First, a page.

After opening their campaign with trips to Scotland and Italy, England faced their toughest test yet as Ireland visited Twickenham in what was Eddie Jones’ home debut, but the hosts came through in a weekend which saw French hopes hit in Cardiff.
With three games done and just two to go, this year’s Six Nations Championship is firmly a three-horse fight between England, Wales and France, and with the Welsh still facing a trip to London, and England a short hop to Paris, everything is still up for grabs.
The weekend saw another trio of bruising encounters, and one which has Ireland still awaiting their first victory of the campaign – a far cry from their recent years of success.
Here’s your round-up of all the action, starting at Twickenham…
A nervy first-half ended 6-3 to Eddie Jones’ side but Ireland seized the initiative early after the break with Conor Murray’s try.
Irish hopes of a first win of the campaign were dashed in five quick-fire minutes as first Anthony Watson and then Mike Brown both went over.
Ireland rallied late on but the hosts held firm, especially Jack Nowell to deny Robbie Henshaw in the corner, and England’s 21-10 victory puts them in pole position for this year’s tournament.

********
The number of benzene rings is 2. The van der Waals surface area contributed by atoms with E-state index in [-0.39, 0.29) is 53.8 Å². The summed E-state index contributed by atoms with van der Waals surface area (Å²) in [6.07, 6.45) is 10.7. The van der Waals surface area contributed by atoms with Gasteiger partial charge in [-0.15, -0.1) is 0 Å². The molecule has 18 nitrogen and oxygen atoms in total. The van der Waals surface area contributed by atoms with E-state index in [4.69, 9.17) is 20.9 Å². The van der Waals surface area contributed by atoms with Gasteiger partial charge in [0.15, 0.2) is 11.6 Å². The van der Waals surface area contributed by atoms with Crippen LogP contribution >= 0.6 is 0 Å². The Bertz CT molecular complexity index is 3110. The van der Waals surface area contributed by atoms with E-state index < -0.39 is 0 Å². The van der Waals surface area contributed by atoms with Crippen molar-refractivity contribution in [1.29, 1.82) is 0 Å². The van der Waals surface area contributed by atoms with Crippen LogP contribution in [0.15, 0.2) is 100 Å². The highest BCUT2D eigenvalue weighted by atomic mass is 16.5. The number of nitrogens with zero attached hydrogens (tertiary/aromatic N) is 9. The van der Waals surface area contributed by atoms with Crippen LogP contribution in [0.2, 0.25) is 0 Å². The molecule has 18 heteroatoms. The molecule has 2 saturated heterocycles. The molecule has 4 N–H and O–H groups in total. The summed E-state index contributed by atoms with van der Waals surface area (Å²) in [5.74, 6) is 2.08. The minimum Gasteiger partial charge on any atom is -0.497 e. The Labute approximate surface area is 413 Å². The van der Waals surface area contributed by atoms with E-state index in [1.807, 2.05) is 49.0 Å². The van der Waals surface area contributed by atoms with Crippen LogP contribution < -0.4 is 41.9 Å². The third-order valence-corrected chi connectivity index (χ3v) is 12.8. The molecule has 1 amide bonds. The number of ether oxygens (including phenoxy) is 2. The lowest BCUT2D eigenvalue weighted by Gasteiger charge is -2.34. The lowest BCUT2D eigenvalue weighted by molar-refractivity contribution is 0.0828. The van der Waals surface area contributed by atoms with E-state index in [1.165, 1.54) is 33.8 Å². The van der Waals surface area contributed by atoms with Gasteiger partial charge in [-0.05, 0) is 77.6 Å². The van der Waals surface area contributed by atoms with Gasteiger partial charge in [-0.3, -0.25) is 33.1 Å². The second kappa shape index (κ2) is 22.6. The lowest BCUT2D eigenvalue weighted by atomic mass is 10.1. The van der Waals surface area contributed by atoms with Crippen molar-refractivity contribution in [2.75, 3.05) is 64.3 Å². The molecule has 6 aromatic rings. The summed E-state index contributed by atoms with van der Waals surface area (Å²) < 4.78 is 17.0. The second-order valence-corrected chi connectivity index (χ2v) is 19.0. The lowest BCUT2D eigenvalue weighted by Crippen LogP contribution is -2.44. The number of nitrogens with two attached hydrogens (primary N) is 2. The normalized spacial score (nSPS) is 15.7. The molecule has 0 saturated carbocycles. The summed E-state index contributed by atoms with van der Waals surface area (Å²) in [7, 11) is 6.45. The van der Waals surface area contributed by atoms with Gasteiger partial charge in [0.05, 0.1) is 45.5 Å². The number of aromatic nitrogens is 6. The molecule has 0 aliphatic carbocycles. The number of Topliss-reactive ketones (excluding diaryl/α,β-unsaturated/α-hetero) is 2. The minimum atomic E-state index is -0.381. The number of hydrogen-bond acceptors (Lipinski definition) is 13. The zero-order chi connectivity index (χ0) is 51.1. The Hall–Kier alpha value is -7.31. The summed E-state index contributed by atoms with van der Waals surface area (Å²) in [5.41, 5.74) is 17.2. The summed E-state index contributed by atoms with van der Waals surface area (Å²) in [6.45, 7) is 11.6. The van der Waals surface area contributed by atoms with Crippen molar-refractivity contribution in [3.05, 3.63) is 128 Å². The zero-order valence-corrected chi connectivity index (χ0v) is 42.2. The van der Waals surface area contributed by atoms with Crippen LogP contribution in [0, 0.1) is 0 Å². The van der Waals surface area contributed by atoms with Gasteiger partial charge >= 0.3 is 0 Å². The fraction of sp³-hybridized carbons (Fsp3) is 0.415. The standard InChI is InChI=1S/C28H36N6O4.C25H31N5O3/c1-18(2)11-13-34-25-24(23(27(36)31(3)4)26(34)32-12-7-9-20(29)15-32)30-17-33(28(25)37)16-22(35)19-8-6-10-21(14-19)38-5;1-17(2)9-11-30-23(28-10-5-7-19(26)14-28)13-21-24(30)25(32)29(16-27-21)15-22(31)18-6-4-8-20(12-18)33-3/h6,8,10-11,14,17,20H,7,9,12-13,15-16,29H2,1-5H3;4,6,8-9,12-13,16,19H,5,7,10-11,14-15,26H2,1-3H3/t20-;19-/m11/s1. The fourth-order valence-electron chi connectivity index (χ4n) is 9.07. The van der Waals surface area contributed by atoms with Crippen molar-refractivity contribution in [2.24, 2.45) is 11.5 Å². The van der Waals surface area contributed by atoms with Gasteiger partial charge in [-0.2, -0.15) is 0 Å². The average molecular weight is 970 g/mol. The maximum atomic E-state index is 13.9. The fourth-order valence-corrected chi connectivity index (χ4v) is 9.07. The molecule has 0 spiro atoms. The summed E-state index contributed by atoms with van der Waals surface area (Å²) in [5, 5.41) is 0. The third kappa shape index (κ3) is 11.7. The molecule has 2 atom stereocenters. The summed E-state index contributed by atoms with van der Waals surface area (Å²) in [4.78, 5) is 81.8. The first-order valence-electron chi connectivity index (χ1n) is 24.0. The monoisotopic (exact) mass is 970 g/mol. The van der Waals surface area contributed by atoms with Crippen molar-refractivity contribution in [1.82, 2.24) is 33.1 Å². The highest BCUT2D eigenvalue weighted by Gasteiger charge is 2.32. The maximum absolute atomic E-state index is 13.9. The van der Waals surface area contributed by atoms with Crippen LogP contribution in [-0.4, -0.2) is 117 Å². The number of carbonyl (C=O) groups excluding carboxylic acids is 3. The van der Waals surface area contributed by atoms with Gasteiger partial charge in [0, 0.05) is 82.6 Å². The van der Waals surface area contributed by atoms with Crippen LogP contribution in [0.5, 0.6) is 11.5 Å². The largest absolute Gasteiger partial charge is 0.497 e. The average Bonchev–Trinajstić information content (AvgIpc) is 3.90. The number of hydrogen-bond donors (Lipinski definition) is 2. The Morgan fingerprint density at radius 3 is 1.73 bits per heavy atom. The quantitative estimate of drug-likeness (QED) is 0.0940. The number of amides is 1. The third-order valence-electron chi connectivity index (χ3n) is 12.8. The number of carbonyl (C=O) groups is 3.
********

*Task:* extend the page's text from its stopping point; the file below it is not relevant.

On Friday night Wales looked for a fifth straight win over France, but despite dominating the first-half, needed George North’s 45th-minute try to assert their advantage.
France had laboured to victories over Italy and Ireland, and Dan Biggar’s 14 points saw Wales move 19-3 ahead in the second period.
Guilhem Guirado went over in the dying moments to add some respectability to the scoreline, but Wales are now unbeaten in seven Six Nations matches, good preparation ahead of facing England for what could be a Championship decider in two weeks’ time.
Down in Rome, Scotland wasted little time in ending their nine-game losing run by racing into a 17-3 lead through tries from John Barclay and John Hardie.
Italy responded either side of the break through Leonardo Ghiraldini and Marco Fuser, to get within seven of Vern Cotter’s Scots.
The visitors held firm however, and Tommy Seymour’s late try – converted by the excellent Greig Laidlaw – ensured Scotland’s horror run was well and truly over.
The sides return in a fortnight, where all eyes will be on the potential decider between England and Wales at Twickenham.
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